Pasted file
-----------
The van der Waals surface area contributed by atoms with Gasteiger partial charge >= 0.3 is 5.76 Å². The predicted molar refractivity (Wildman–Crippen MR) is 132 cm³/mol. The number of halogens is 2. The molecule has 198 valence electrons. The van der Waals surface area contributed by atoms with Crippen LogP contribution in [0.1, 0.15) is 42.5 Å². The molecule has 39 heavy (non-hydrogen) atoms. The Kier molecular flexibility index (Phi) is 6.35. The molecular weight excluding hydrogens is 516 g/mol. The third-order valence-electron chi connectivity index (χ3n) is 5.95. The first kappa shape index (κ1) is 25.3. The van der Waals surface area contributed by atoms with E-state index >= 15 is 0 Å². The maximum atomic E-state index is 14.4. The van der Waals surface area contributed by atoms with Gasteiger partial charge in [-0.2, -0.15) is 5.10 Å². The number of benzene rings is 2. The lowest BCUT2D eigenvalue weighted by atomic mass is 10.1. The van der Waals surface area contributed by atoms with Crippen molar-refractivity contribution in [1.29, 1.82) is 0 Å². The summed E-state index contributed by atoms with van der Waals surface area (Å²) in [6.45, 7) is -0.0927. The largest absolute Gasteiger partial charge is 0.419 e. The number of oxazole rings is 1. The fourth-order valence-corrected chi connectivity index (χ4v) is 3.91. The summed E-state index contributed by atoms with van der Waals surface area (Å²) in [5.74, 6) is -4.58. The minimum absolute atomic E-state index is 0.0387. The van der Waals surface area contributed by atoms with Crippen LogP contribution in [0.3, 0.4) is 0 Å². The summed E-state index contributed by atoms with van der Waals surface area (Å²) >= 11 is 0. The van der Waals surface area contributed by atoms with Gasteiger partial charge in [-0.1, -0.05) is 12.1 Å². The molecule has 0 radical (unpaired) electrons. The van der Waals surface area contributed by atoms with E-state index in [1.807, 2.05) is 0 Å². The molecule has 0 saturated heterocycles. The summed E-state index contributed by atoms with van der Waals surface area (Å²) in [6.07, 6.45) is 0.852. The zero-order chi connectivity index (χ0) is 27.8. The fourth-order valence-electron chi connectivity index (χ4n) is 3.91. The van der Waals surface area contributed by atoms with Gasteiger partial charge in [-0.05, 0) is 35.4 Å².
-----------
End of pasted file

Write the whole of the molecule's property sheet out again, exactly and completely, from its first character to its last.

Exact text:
The van der Waals surface area contributed by atoms with Gasteiger partial charge >= 0.3 is 5.76 Å². The predicted molar refractivity (Wildman–Crippen MR) is 132 cm³/mol. The number of halogens is 2. The molecule has 198 valence electrons. The van der Waals surface area contributed by atoms with Crippen LogP contribution in [0.1, 0.15) is 42.5 Å². The molecule has 39 heavy (non-hydrogen) atoms. The Kier molecular flexibility index (Phi) is 6.35. The molecular weight excluding hydrogens is 516 g/mol. The third-order valence-electron chi connectivity index (χ3n) is 5.95. The first kappa shape index (κ1) is 25.3. The van der Waals surface area contributed by atoms with E-state index >= 15 is 0 Å². The maximum atomic E-state index is 14.4. The van der Waals surface area contributed by atoms with Gasteiger partial charge in [-0.2, -0.15) is 5.10 Å². The number of benzene rings is 2. The lowest BCUT2D eigenvalue weighted by atomic mass is 10.1. The van der Waals surface area contributed by atoms with Crippen molar-refractivity contribution in [1.29, 1.82) is 0 Å². The summed E-state index contributed by atoms with van der Waals surface area (Å²) in [6.45, 7) is -0.0927. The largest absolute Gasteiger partial charge is 0.419 e. The number of oxazole rings is 1. The fourth-order valence-corrected chi connectivity index (χ4v) is 3.91. The summed E-state index contributed by atoms with van der Waals surface area (Å²) in [5.74, 6) is -4.58. The minimum absolute atomic E-state index is 0.0387. The van der Waals surface area contributed by atoms with Crippen LogP contribution in [0.3, 0.4) is 0 Å². The summed E-state index contributed by atoms with van der Waals surface area (Å²) >= 11 is 0. The van der Waals surface area contributed by atoms with Gasteiger partial charge in [-0.1, -0.05) is 12.1 Å². The molecule has 0 radical (unpaired) electrons. The van der Waals surface area contributed by atoms with E-state index in [1.807, 2.05) is 0 Å². The molecule has 0 saturated heterocycles. The summed E-state index contributed by atoms with van der Waals surface area (Å²) in [6.07, 6.45) is 0.852. The zero-order chi connectivity index (χ0) is 27.8. The fourth-order valence-electron chi connectivity index (χ4n) is 3.91. The van der Waals surface area contributed by atoms with Gasteiger partial charge in [-0.05, 0) is 35.4 Å².